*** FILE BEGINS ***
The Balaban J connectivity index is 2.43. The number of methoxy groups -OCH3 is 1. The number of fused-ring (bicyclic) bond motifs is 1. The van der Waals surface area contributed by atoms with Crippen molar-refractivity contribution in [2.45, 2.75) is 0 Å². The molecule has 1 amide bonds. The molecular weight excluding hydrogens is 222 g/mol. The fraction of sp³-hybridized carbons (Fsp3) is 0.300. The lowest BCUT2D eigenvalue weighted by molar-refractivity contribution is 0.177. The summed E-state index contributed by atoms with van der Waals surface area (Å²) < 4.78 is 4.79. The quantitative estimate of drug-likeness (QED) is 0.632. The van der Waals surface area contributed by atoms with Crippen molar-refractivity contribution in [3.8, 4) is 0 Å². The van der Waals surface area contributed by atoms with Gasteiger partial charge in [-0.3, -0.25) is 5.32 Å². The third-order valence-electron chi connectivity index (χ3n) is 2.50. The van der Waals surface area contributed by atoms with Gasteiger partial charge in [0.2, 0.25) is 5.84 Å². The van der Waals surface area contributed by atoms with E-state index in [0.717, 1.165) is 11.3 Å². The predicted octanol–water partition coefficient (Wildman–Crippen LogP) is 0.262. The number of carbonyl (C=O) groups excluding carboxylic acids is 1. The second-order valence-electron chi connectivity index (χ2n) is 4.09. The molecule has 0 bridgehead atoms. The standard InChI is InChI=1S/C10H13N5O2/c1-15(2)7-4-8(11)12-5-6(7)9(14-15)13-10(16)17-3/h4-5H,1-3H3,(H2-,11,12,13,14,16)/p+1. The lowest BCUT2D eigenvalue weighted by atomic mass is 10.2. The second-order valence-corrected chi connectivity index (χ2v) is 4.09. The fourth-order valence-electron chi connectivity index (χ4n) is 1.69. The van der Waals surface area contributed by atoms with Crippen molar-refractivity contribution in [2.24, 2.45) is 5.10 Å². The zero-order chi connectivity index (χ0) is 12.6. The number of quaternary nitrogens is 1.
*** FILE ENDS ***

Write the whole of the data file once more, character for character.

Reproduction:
The Balaban J connectivity index is 2.43. The number of methoxy groups -OCH3 is 1. The number of fused-ring (bicyclic) bond motifs is 1. The van der Waals surface area contributed by atoms with Crippen molar-refractivity contribution in [2.45, 2.75) is 0 Å². The molecule has 1 amide bonds. The molecular weight excluding hydrogens is 222 g/mol. The fraction of sp³-hybridized carbons (Fsp3) is 0.300. The lowest BCUT2D eigenvalue weighted by molar-refractivity contribution is 0.177. The summed E-state index contributed by atoms with van der Waals surface area (Å²) < 4.78 is 4.79. The quantitative estimate of drug-likeness (QED) is 0.632. The van der Waals surface area contributed by atoms with Crippen molar-refractivity contribution in [3.8, 4) is 0 Å². The van der Waals surface area contributed by atoms with Gasteiger partial charge in [-0.3, -0.25) is 5.32 Å². The third-order valence-electron chi connectivity index (χ3n) is 2.50. The van der Waals surface area contributed by atoms with Gasteiger partial charge in [0.2, 0.25) is 5.84 Å². The van der Waals surface area contributed by atoms with E-state index in [0.717, 1.165) is 11.3 Å². The predicted octanol–water partition coefficient (Wildman–Crippen LogP) is 0.262. The number of carbonyl (C=O) groups excluding carboxylic acids is 1. The second-order valence-electron chi connectivity index (χ2n) is 4.09. The molecule has 0 bridgehead atoms. The standard InChI is InChI=1S/C10H13N5O2/c1-15(2)7-4-8(11)12-5-6(7)9(14-15)13-10(16)17-3/h4-5H,1-3H3,(H2-,11,12,13,14,16)/p+1. The lowest BCUT2D eigenvalue weighted by atomic mass is 10.2. The second-order valence-corrected chi connectivity index (χ2v) is 4.09. The fourth-order valence-electron chi connectivity index (χ4n) is 1.69. The van der Waals surface area contributed by atoms with Crippen molar-refractivity contribution in [2.24, 2.45) is 5.10 Å². The zero-order chi connectivity index (χ0) is 12.6. The number of quaternary nitrogens is 1.